High blood pressure can affect most people having diabetes. Blood pressure is considered normal if it is less than 120/80 mmHg. Diabetes can raise this level to a damaging extent and any reading above 140 mmHg (systolic pressure) can be a cause of concern.
With as many as two-thirds of people with diabetes suffering from hypertension (high blood pressure), there is an alarming risk for many heart illnesses arising out of these two. It is imperative to keep the blood pressure near the target levels to delay (or even prevent) complications and problems arising thereafter. High blood pressure and diabetes can put forth many risks and problems in living. Primary ones include:
Complications Of High Blood Pressure In Diabetes
High blood pressure and diabetes mellitus largely affect common target organs. Diabetes and high blood pressure together can raise the risk for coronary artery diseases than diabetes or high blood pressure alone can do.
Their presence together adversely affects the development of cerebral diseases also in addition to the coronary diseases.
Diabetes and hypertension together raise the atherogenic risk factors in adults. This includes dyslipideamia and left ventricular hypertrophy. Usually, hypertensive and diabetes together affect the vascular tree. Diabetes can pose adverse outcomes for the arteries and can result into atherosclerosis (meaning hardening of arteries).
Atherosclerosis can promote damaging consequences like blood vessel damage, kidney failure, heart failure and heart attack if left unattended. Development of high blood pressure concurs with the development of hyperglycemia. When living with type 2 diabetes, it is generally recommended to keep the blood pressure below 140/85 mm.
High blood pressure, which can be a silent problem and aggravate without providing due time for intervention, needs constant monitoring and control. It can raise the risk for many complications related to diabetes including kidney disease. Diabetes alone puts over 30% of adults at risk for having acute kidney disease. Coupled with high blood pressure, the risk of chronic kidney disease leading to kidney failure can be all the more.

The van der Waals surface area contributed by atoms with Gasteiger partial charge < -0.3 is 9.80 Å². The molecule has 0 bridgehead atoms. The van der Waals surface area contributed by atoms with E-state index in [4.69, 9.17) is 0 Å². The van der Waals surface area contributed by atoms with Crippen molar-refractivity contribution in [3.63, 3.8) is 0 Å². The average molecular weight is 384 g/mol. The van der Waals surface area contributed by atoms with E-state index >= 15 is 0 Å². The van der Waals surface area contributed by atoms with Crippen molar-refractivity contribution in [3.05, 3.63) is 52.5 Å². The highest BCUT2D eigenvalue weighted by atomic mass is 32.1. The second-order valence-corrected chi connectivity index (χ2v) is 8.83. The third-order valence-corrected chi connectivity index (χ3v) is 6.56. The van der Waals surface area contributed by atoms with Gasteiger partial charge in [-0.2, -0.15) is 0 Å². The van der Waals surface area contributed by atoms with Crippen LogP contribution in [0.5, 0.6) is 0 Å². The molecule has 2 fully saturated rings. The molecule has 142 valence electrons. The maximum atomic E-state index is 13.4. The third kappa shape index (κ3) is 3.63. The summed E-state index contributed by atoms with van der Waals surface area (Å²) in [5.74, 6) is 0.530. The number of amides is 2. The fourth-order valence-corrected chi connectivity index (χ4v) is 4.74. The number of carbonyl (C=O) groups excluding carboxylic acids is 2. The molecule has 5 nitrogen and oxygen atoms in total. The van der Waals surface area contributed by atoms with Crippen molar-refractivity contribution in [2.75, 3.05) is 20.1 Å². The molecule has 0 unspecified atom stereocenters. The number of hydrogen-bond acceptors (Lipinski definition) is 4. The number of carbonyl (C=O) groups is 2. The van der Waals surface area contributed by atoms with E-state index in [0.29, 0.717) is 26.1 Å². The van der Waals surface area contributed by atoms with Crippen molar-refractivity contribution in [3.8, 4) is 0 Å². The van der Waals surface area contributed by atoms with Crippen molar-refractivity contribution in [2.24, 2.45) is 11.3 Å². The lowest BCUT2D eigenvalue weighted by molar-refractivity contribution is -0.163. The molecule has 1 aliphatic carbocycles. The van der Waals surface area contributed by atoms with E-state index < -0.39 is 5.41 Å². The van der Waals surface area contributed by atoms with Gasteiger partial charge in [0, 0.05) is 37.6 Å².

Long term diabetes can be detrimental for the kidneys which perform the crucial task of filtering waste and keeping the body free from toxin. Usually, people may remain unaware of their kidney malfunctioning for too long causing considerable damage to a primary organ of the body.
Kidney disease can lead to waste build up in the body and pose risk for other health problems as well. There can be anemia or bone disease; acute kidney disease can virtually cause kidney failure which can be life-threatening. Acute damage to the kidney takes time but does not produce too many signs for easy identification.
This undermines the need for treatment which inadvertently can get delayed to cause more serious outcomes in life. Regular testing is a primary tool in bringing out kidney damage. Besides high blood pressure and diabetes, heart disease and high cholesterol can also raise the risk of chronic kidney disease.
Other Effects of High Blood Pressure and Diabetes
Besides coronary and kidney diseases, high blood pressure and diabetes can affect other body parts like the eye. High blood pressure can also cause inflammation which upsets the body’s natural defense to harmful stimuli. Along with diabetes, the harmful stimuli may raise insulin levels paving way for symptom of insulin resistance.
High blood pressure and diabetes can be managed through various ways and lifestyle plays a vital role in dealing with both the conditions. Both conditions should be attended promptly – individually, they can be damaging and a combination can expedite the damage too soon.